Jesse Livermore wrote one book: How to Trade in Stocks: The Livermore Formula for Combining Time, Element and Price. It was published in 1940. The book is very rare and not easily found.
Some excerpts from the original version are below:
When you are handling surplus income to do not delegate the task to anyone. Whether you are dealing in millions or in thousands the same principal lesson applies. It is your money. It will remain with you just so long as you guard it. Faulty speculation is one of the most certain ways of losing it. Blunders by incompetent speculators cover a wide scale.
Losers Average Losers
I have warned against averaging losses. That is a most common practice. Great numbers of people will buy a stock, let us say at 50, and two or three days later if they can buy it at 47 they are seized with the urge to average down by buying another hundred shares, making a price of 48.5 on all. Having bought at 50 and being concerned over a three-point loss on a hundred shares, what rhyme or reason is there in adding another hundred shares and having the double worry when the price hits 44? At that point there would be a $600 loss on the first hundred shares and a $300 loss on the second shares. If one is to apply such an unsound principle, he should keep on averaging by buying two hundred shares at 44, then four hundred at 41, eight hundred at 38, sixteen hundred at 35, thirty-two hundred at 32, sixty-four hundred at 29 and so on. How many speculators could stand such pressure? So, at the risk of repetition and preaching, let me urge you to avoid averaging down.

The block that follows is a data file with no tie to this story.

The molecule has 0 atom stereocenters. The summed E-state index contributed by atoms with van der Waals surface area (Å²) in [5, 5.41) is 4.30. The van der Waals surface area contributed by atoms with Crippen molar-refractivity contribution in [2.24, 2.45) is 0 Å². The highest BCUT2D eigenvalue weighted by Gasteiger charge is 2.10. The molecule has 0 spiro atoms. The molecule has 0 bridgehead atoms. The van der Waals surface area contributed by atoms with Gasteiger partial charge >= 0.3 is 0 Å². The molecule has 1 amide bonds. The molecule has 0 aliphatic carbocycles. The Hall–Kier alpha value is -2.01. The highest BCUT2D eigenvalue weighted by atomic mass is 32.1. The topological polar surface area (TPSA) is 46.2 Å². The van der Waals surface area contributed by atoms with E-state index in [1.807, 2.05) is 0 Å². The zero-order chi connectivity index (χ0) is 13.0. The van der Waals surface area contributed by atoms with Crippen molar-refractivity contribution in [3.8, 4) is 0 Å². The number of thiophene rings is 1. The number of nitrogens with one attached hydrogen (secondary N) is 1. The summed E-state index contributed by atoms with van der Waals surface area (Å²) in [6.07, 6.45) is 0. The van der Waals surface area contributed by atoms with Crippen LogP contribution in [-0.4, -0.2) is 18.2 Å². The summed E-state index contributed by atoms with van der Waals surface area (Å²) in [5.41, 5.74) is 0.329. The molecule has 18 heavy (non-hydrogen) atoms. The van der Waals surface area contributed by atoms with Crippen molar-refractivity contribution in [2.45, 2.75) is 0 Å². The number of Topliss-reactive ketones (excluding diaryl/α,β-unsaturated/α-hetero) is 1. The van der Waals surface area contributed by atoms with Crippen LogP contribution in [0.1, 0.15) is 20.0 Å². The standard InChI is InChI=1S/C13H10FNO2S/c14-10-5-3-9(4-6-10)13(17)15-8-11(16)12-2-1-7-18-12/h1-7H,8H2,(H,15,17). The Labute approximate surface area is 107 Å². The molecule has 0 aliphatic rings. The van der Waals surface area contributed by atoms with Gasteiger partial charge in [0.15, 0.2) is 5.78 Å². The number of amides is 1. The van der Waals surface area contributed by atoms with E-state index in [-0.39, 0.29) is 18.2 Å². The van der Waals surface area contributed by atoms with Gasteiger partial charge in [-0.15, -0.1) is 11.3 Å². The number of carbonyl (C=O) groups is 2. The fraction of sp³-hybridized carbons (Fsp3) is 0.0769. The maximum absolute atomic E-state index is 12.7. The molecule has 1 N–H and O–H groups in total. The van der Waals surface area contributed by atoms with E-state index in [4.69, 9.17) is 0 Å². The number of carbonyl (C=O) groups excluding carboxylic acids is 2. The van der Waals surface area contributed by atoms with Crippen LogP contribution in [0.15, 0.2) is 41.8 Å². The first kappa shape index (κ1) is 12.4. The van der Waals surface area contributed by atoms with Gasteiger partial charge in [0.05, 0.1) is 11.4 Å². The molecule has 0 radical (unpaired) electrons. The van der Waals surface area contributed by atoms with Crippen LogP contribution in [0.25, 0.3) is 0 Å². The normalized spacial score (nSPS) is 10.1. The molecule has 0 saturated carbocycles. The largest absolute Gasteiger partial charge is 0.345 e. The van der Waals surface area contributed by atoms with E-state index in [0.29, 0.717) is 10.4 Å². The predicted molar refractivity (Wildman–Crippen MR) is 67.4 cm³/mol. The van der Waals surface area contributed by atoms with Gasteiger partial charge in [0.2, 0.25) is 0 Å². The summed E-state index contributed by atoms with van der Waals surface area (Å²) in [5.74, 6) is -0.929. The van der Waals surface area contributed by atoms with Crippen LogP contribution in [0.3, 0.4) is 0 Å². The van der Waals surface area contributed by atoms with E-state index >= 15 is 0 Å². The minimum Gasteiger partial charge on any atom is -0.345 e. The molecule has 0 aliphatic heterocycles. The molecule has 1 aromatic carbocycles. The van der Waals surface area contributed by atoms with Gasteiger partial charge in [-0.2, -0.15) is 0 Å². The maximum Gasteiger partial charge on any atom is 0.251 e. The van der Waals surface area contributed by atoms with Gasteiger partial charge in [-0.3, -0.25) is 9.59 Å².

I know but one sure tip from a broker. It is your margin call. When it reaches you, close your account. You are on the wrong side of the market. Why send good money after bad? Keep that good money for another day. Risk it on something more attractive than an obviously losing deal.
We know that prices move up and down. They always have and they always will. My theory is that behind these major movements is an irresistible force. That is all one needs to know. It is not well to be too curious about all the reasons behind price movements. You risk the danger of clouding your mind with non-essentials. Just recognize that the movement is there and take advantage of it by steering your speculative ship along with the tide. Do not argue with the condition, and most of all, do not try to combat it.
Jesse Livermore Books
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